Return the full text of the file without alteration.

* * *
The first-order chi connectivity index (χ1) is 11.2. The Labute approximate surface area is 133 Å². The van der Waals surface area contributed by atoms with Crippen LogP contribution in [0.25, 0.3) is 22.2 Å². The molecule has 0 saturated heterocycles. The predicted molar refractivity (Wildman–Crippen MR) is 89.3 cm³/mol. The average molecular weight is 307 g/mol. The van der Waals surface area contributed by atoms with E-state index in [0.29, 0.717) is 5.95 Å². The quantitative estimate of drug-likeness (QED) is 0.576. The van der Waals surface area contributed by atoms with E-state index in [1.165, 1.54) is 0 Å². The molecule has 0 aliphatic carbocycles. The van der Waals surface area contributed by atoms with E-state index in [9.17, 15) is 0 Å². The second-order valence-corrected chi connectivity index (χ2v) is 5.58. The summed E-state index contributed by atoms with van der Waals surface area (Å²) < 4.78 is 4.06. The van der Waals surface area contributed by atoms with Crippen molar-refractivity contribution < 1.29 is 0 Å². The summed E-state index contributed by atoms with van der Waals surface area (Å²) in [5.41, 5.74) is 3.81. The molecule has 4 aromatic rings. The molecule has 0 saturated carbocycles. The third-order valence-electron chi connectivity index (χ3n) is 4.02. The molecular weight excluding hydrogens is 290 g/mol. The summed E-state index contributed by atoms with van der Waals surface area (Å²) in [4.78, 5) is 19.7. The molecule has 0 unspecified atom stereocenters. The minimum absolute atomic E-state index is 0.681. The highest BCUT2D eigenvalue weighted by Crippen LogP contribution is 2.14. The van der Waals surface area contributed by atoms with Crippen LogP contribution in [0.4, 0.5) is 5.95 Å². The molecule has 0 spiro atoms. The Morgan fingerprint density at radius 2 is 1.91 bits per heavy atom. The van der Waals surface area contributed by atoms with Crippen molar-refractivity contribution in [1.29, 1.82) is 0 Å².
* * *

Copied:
The first-order chi connectivity index (χ1) is 11.2. The Labute approximate surface area is 133 Å². The van der Waals surface area contributed by atoms with Crippen LogP contribution in [0.25, 0.3) is 22.2 Å². The molecule has 0 saturated heterocycles. The predicted molar refractivity (Wildman–Crippen MR) is 89.3 cm³/mol. The average molecular weight is 307 g/mol. The van der Waals surface area contributed by atoms with E-state index in [0.29, 0.717) is 5.95 Å². The quantitative estimate of drug-likeness (QED) is 0.576. The van der Waals surface area contributed by atoms with E-state index in [1.165, 1.54) is 0 Å². The molecule has 0 aliphatic carbocycles. The van der Waals surface area contributed by atoms with E-state index in [9.17, 15) is 0 Å². The second-order valence-corrected chi connectivity index (χ2v) is 5.58. The summed E-state index contributed by atoms with van der Waals surface area (Å²) < 4.78 is 4.06. The van der Waals surface area contributed by atoms with Crippen molar-refractivity contribution < 1.29 is 0 Å². The summed E-state index contributed by atoms with van der Waals surface area (Å²) in [5.41, 5.74) is 3.81. The molecule has 4 aromatic rings. The molecule has 0 saturated carbocycles. The third-order valence-electron chi connectivity index (χ3n) is 4.02. The molecular weight excluding hydrogens is 290 g/mol. The summed E-state index contributed by atoms with van der Waals surface area (Å²) in [4.78, 5) is 19.7. The molecule has 0 unspecified atom stereocenters. The minimum absolute atomic E-state index is 0.681. The highest BCUT2D eigenvalue weighted by Crippen LogP contribution is 2.14. The van der Waals surface area contributed by atoms with Crippen LogP contribution in [0.4, 0.5) is 5.95 Å². The molecule has 0 spiro atoms. The Morgan fingerprint density at radius 2 is 1.91 bits per heavy atom. The van der Waals surface area contributed by atoms with Crippen molar-refractivity contribution in [1.29, 1.82) is 0 Å².